·  
Minimum MLRs. Beginning in 2014, the 2010 Acts require the establishment of a minimum MLR of 85% for the amount of premiums to be expended on medical benefits for MA plans. In November 2010 and December 2011, HHS issued rules clarifying the definitions and minimum MLR requirements for certain commercial health plans, but has not issued rules or guidance specific to MA plans. The rules that have been issued impose financial and other penalties for failing to achieve the minimum MLR, including requirements to refund to CMS shortfalls in amounts spent on medical benefits and termination of a plan's MA contract for prolonged failure to achieve the minimum MLR. MLR is determined by adding a plan's total reimbursement for clinical services plus its total spending on quality improvement activities and dividing the total by earned premiums (after subtracting specific identified taxes and other fees). However, there can be no assurance that CMS will interpret the minimum MLR requirement in the same manner for MA plans. Although HHS has not issued specific guidance regarding the minimum loss ratio provision that is specific to MA plans, we are currently assessing the guidance issued for commercial plans in order to estimate which of our administrative costs might be considered to be quality improvement costs and be included as expense in the calculation.
 
With respect to Part D plans, in 2010, a rebate of $250 was provided by CMS for beneficiaries reaching the coverage gap. In addition, beneficiaries reaching the coverage gap receive a 50% discount on brand-name drugs. Thereafter, on a gradual basis, the coverage gap will be closed by 2020, with beneficiaries retaining a 25% co-pay. While this change ultimately results in increased insurance coverage, such improved benefits could result in changes in member behavior with respect to drug utilization. Such actions could also impact the cost structure of our Part D programs.
 
 
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The health reforms in the 2010 Acts present both challenges and opportunities for our Medicaid business. The reforms expand the eligibility for Medicaid programs. However, state budgets continue to be strained due to economic conditions and uncertain levels of federal financing for current populations. As a result, the effects of any potential future expansions are uncertain, making it difficult to determine whether the net impact of the 2010 Acts will be positive or negative for our Medicaid business.

The 2010 Acts also include an annual assessment on the insurance industry beginning in 2014. The legislation anticipates that the $8 billion insurance industry assessment will increase in subsequent years.

Risk-adjustment payment systems make our revenue and results of operations more difficult to predict and could result in material retroactive adjustments that have a material adverse effect on our results of operations.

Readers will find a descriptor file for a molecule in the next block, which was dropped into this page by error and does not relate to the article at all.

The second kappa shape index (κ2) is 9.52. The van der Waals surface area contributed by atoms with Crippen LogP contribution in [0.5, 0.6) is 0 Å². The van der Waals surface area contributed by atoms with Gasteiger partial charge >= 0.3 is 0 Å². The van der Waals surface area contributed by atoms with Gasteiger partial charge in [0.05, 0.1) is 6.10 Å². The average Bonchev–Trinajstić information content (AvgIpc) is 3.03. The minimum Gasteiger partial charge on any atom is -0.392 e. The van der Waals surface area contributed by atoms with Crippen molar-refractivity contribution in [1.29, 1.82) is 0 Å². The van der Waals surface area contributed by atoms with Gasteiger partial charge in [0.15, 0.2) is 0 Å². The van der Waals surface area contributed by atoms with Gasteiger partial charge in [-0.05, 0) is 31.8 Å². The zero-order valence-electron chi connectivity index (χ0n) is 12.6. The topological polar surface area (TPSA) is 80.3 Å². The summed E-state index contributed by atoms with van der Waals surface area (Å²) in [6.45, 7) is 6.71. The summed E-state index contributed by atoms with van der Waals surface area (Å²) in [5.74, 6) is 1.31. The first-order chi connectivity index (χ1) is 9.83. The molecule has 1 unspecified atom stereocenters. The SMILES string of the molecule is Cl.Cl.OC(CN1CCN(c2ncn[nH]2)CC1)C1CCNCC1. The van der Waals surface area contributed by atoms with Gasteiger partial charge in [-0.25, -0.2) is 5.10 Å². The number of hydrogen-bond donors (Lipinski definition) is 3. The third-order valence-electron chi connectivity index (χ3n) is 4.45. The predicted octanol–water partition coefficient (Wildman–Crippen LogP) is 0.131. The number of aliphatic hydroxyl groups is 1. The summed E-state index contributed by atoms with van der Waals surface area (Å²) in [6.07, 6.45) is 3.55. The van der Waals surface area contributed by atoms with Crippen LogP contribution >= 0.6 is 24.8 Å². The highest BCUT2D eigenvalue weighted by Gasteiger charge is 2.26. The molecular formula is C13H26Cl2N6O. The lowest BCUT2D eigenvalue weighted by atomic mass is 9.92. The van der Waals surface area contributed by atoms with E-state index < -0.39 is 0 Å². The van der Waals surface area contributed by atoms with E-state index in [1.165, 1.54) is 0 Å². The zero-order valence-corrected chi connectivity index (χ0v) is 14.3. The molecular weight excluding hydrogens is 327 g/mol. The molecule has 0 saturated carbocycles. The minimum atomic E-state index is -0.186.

CMS employs a risk-adjustment model to determine the premium amount it pays for each member. This model apportions premiums paid to all MA plans according to the health status of each beneficiary enrolled. As a result, our CMS monthly premium payments per member may change materially, either favorably or unfavorably. The CMS risk-adjustment model pays more for Medicare members with predictably higher costs. Diagnosis data from inpatient and ambulatory treatment settings are used to calculate the risk-adjusted premiums we receive. We collect claims and encounter data and submit the necessary diagnosis data to CMS within prescribed deadlines. After reviewing the respective submissions, CMS establishes the premium payments to MA plans generally at the beginning of the calendar year, and then adjusts premium levels on two separate occasions on a retroactive basis. The first retroactive adjustment for a given fiscal year generally occurs during the third quarter of such fiscal year. The initial CMS settlement represents the updating of risk scores for the current year based on the severity of claims incurred in the prior fiscal year. CMS then issues the final CMS settlement. We reassess the estimates of the initial CMS settlement and the final CMS settlement each reporting period and any resulting adjustments are made to MA premium revenue. 
 
We develop our estimates for risk-adjusted premiums utilizing historical experience and predictive models as sufficient member risk score data becomes available over the course of each CMS plan year. Our models are populated with available risk score data on our members. Risk premium adjustments are based on member risk score data from the previous year. Risk score data for members who entered our plans during the current plan year, however, are not available for use in our models; therefore, we make assumptions regarding the risk scores of this subset of our member population. All such estimated amounts are periodically updated as additional diagnosis code information is reported to CMS and adjusted to actual amounts when the ultimate adjustment settlements are either received from CMS or we receive notification from CMS of such settlement amounts.